The constrained alignment probability is calculated using the IBM1 word alignment model, but the summation of the target words is restricted to the appropriate regions in the target sentence. Also, the position alignment probabilities are adjusted accordingly using Vogel. Optimization is over the target side boundaries i1 and i2
Similar to pi1,i2 (f|e) then pi1,i2 (e|f) can be calculated, now summing over the source words and multiplying along the target words. To find the optimal target phrase the log probabilities are interpolated and the pair (i1,i2) that gives the highest probability is used. The interpolation factor c can be estimated on a development test set. The scores calculated in the phrase alignment are alignment scores for the entire sentence. As phrase translation probabilities the second term in Equation 1 is used.
The beam search decoder combines all model scores to find the best translation. In such embodiments, the different models used were: (1) the translation model, i.e. the word-to-word and phrase-to-phrase translations extracted from the bilingual corpus according to the new alignment method described herein; (2) a trigram language model—the SRI language model toolkit was used to train the models. (3) A word reordering model, which assigns higher costs to longer distance reordering. The jump probabilities p(j|j′) of the HMM word alignment model where j is the current position in the source sentence and j is the previous position was used. (4) Simple word and phrase count models. The former is essentially used to compensate for the tendency of the language model to prefer shorter translations, while the latter can be used to give preference to longer phrases. For each model a scaling factor can be used to modify the contribution of this model to the overall score.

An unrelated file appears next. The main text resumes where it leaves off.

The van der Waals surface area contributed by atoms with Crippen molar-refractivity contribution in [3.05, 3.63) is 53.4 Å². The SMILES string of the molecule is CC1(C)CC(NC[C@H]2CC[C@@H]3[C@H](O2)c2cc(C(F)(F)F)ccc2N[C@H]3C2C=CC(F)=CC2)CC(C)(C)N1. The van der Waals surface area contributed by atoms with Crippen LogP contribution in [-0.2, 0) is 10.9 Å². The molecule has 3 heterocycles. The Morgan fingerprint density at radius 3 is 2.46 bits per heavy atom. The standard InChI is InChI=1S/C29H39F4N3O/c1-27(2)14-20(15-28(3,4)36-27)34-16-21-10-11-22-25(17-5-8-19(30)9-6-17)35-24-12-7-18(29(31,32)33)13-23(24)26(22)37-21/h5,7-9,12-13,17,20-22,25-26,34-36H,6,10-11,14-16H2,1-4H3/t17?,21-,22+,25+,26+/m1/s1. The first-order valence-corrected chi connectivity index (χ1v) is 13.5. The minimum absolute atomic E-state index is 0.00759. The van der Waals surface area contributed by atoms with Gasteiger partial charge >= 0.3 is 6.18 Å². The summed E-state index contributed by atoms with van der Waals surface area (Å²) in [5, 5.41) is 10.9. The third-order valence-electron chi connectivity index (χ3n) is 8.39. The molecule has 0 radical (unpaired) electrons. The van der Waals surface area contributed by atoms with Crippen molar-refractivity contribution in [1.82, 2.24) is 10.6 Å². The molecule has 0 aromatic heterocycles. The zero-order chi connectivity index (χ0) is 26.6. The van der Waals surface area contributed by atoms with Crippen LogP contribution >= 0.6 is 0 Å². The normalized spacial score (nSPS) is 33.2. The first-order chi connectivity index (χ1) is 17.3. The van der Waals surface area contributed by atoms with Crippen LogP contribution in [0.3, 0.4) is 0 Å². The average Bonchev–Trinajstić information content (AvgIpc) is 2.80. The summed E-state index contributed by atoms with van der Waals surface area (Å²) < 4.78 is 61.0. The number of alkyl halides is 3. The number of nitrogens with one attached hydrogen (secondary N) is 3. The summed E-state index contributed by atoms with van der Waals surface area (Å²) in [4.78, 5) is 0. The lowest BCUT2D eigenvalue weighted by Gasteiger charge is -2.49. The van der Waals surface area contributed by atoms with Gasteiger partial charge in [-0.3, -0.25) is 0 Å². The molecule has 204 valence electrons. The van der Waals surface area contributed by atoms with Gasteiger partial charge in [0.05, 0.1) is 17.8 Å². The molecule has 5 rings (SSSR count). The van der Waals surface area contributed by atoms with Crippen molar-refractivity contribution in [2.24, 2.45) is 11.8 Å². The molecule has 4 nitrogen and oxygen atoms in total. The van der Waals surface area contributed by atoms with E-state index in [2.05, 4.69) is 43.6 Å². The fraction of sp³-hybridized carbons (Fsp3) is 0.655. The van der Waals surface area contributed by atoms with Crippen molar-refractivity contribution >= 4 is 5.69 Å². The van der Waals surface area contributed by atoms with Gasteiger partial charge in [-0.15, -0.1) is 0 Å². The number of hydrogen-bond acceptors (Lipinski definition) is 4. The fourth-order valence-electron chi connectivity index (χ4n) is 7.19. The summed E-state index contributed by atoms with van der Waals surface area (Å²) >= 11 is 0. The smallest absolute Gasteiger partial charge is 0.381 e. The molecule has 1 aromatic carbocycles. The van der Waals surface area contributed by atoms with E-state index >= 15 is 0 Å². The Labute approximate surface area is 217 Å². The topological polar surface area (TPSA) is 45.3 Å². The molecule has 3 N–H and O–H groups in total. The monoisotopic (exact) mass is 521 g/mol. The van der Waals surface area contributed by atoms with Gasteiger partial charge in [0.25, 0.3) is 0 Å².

The decoding process is organized into two stages: First, the word-to-word and phrase-to-phrase translations and, if available, other specific information such as named entity translation tables are inserted into a translation lattice. In the second step, the best combinations of the partial translations are found, such that every word in the source sentence is covered exactly once. This amounts to doing a best path search through the translation lattice, which is extended to allow for word reordering: Decoding proceeds essentially along the source sentence. At each step, however, the next word or phrase to be translated may be selected from all words laying or phrases starting within a given look-ahead window from the current position.
For training the baseline translation systems, the parallel EPPS corpus was used. For English-Spanish, a version was created by RWTH Aachen within TC-STAR (see Gollan et al.). The English-to-German models were trained on the EPPS data as provided in P. Koehn, “Europarl: A Multilingual Corpus for Evaluation of Machine Translation”, http://people.csail.mit.edu/koehn/publications/europarl, 2003. In addition, a small number of lectures similar in style to development and evaluation data was collected, transcribed, and translated into Spanish and German. Altogether, parallel lecture corpora of about 12,000 words were available in each language.